6. Tenancy: instance tenancy refers to the way in which virtual instances of computing resources are isolated and dedicated to a specific user or group of users (e.g. shared tenancy vs dedicated instances).

Spot instances

Spot instances are ideal for applications that have flexible processing requirements and can tolerate interruptions. Examples of application types that are suitable for spot instances are batch processing, testing and development environments, image rendering, high-performance computing and web applications servers with variable traffic.

Infrastructure automation tools such as cloud formation templates, Terraform, or container orchestration tools like Kubernetes can help simplify the process of designing, deploying, and managing fault-tolerant architectures on spot instances. These tools can help reduce the cost and effort required to manage spot instances.

In general, applications that are designed to be fault-tolerant, scalable, and resilient to interruptions are more suitable for spot instances. Here are some examples of application types that may not be suitable for spot instances: time-critical applications, mission-critical applications, long-running applications, and applications with high input/output (I/O) requirements.

Storage types

There are two main types of storage options available in the cloud that can be used alongside VM-based applications. VM-based applications often also use Object storage, Archive Storage and Backup Storage services in CSPs.

  1. Block storage: Block storage is designed for structured data such as databases and file systems. Block storage is typically accessed through standard block-level protocols such as iSCSI.
  2. File storage: File storage is a storage option that provides a shared file system that can be accessed by multiple virtual machines. File storage is designed for structured data such as user home directories, application data, and configuration files. File storage is typically accessed through standard file-level protocols such as NFS or SMB.

Provisioned IOPS (input/output operations per second) is a type of block storage option available in the cloud that allows you to provision a specific level of IOPS for your storage volume. This is useful for applications that require consistent and predictable performance, such as high-performance databases.

Provisioned IOPS can be scaled up or down to match changing requirements. This allows you to adjust IOPS to match changes in application workload. Provisioned IOPS can be more expensive than other block storage options, such as standard SSD or HDD volumes.

Networking enhancements

Dedicated network adapters for cloud VMs, also known as enhanced network adapters, are hardware devices that provide higher network performance than standard network adapters. These adapters are specifically designed for cloud workloads and can provide higher throughput, lower latency, and better packet processing performance.

Dedicated network adapters are available on some cloud platforms, such as Amazon Web Services (AWS) and Microsoft Azure. For example, AWS offers the Elastic Network Adapter (ENA) for EC2 instances, which provides up to 100 Gbps of network throughput and reduced latency compared to standard network adapters. Similarly, Microsoft Azure offers the Accelerated Networking feature for virtual machines, which provides up to 30 Gbps of network throughput and low latency.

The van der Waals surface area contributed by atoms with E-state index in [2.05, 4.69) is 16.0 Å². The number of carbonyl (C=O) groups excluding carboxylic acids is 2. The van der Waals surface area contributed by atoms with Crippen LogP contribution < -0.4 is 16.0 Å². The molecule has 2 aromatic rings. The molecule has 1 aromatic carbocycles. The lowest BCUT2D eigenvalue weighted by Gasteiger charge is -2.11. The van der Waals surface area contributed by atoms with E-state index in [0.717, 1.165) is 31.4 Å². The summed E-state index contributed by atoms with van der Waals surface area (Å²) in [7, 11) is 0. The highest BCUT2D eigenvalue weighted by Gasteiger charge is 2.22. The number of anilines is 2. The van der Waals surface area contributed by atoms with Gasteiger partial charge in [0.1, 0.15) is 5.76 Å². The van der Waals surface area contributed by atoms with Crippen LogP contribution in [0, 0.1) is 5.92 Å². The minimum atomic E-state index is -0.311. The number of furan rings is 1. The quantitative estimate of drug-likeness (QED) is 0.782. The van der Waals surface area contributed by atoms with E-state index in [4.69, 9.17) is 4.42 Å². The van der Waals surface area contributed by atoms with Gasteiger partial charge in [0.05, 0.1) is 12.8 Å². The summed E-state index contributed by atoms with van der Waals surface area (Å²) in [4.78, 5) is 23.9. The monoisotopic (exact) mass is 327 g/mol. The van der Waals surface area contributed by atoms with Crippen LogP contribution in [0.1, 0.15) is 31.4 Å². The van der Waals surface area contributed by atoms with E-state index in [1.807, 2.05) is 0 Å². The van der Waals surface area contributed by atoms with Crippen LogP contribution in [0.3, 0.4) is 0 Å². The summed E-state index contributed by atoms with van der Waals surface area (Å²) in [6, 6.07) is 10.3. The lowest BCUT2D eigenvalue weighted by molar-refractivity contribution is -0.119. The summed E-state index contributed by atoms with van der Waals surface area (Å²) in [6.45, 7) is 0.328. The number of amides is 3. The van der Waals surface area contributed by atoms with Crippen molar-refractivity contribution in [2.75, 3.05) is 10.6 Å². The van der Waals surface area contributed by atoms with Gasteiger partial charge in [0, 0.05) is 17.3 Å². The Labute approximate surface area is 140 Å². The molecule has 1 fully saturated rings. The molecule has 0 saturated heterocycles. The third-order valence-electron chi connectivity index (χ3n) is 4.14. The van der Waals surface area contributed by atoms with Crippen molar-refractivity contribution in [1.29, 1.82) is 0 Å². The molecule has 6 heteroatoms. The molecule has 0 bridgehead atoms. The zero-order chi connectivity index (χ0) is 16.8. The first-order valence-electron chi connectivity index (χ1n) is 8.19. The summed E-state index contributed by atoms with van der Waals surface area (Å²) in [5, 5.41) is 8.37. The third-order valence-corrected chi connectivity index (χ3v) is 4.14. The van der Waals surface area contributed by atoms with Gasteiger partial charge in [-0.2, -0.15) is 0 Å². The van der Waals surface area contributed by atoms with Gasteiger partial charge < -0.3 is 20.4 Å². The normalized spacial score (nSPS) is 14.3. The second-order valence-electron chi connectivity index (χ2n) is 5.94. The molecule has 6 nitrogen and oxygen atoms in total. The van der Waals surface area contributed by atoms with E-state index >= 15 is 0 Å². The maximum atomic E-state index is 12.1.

The dedicated network adapters are designed to reduce the overhead of network processing on the VM’s CPU, which improves application performance and reduces CPU utilization. They use specialized hardware, such as network processing units (NPUs), to offload network processing tasks from the CPU, such as packet processing, checksum calculation, and interrupt handling.

Process considerations

Whilst making architectural decisions, it is important to estimate the cloud costs of those decisions to avoid surprisingly expensive choices. For example, when selecting the instance types, storage types or IOPS and networking enhancements, calculate the cost of your choices before the system is deployed. Estimates can also be revised and made more accurate as more is known during the system development cycle.

Depending on your FinOps maturity, you might consider:

  • Crawl maturity phase: Using spreadsheets to estimate costs. A challenge with this manual approach is that it can be time intensive as there are more than 3.5 million prices between CSPs and the prices used in your spreadsheets can become out of date.
  • Walk maturity phase: Using CSP cost calculators to estimate costs. These calculators solve the out-of-date price issue but they are difficult to use at scale and aren’t part of people’s existing workflows/tools. You can also consider setting budget alerts based on these estimates.
  • Run maturity phase: Using automated tools to estimate costs. These are quicker to use at scale in the engineering workflow (e.g. VS Code code editor, or GitHub pull requests) and non-engineering workflow (e.g. Jira). You can also consider setting budget notifications based on estimates and tracking actuals against them.

Persona Involvement

Creating a cost-efficient cloud application requires innovative leadership and collaboration among highly skilled teams. Business requirements inform each of the crucial architectural and design decisions. In the requirements phase, product, finance, procurement, and FinOps teams collaborate to define inputs to measure the application’s effectiveness such as critical user journeys, user experience metrics, and service level agreements (SLAs).